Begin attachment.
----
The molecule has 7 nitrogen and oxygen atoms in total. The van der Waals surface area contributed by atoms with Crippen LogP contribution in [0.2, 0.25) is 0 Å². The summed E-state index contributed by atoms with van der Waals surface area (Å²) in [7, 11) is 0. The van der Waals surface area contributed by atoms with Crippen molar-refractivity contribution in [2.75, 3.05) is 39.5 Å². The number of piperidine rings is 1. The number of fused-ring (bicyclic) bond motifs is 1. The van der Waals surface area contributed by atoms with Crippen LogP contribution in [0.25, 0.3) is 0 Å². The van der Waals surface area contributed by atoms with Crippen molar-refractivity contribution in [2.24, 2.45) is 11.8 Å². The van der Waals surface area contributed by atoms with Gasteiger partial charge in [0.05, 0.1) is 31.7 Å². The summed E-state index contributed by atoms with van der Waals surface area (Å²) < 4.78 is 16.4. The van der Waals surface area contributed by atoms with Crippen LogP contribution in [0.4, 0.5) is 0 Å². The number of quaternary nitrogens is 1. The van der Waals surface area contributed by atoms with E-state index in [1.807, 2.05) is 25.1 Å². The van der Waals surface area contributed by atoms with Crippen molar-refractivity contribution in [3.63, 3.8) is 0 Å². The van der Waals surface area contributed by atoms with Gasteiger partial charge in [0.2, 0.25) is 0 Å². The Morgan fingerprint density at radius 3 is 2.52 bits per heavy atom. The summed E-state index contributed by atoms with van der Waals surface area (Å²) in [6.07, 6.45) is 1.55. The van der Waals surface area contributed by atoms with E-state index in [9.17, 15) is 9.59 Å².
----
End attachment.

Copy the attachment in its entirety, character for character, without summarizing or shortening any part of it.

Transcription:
The molecule has 7 nitrogen and oxygen atoms in total. The van der Waals surface area contributed by atoms with Crippen LogP contribution in [0.2, 0.25) is 0 Å². The summed E-state index contributed by atoms with van der Waals surface area (Å²) in [7, 11) is 0. The van der Waals surface area contributed by atoms with Crippen molar-refractivity contribution in [2.75, 3.05) is 39.5 Å². The number of piperidine rings is 1. The number of fused-ring (bicyclic) bond motifs is 1. The van der Waals surface area contributed by atoms with Crippen LogP contribution in [0.25, 0.3) is 0 Å². The van der Waals surface area contributed by atoms with Crippen molar-refractivity contribution in [2.24, 2.45) is 11.8 Å². The van der Waals surface area contributed by atoms with Gasteiger partial charge in [0.05, 0.1) is 31.7 Å². The summed E-state index contributed by atoms with van der Waals surface area (Å²) < 4.78 is 16.4. The van der Waals surface area contributed by atoms with Crippen LogP contribution in [0.4, 0.5) is 0 Å². The number of quaternary nitrogens is 1. The van der Waals surface area contributed by atoms with E-state index in [1.807, 2.05) is 25.1 Å². The van der Waals surface area contributed by atoms with Crippen molar-refractivity contribution in [3.63, 3.8) is 0 Å². The van der Waals surface area contributed by atoms with Gasteiger partial charge in [0.2, 0.25) is 0 Å². The Morgan fingerprint density at radius 3 is 2.52 bits per heavy atom. The summed E-state index contributed by atoms with van der Waals surface area (Å²) in [6.07, 6.45) is 1.55. The van der Waals surface area contributed by atoms with E-state index in [9.17, 15) is 9.59 Å².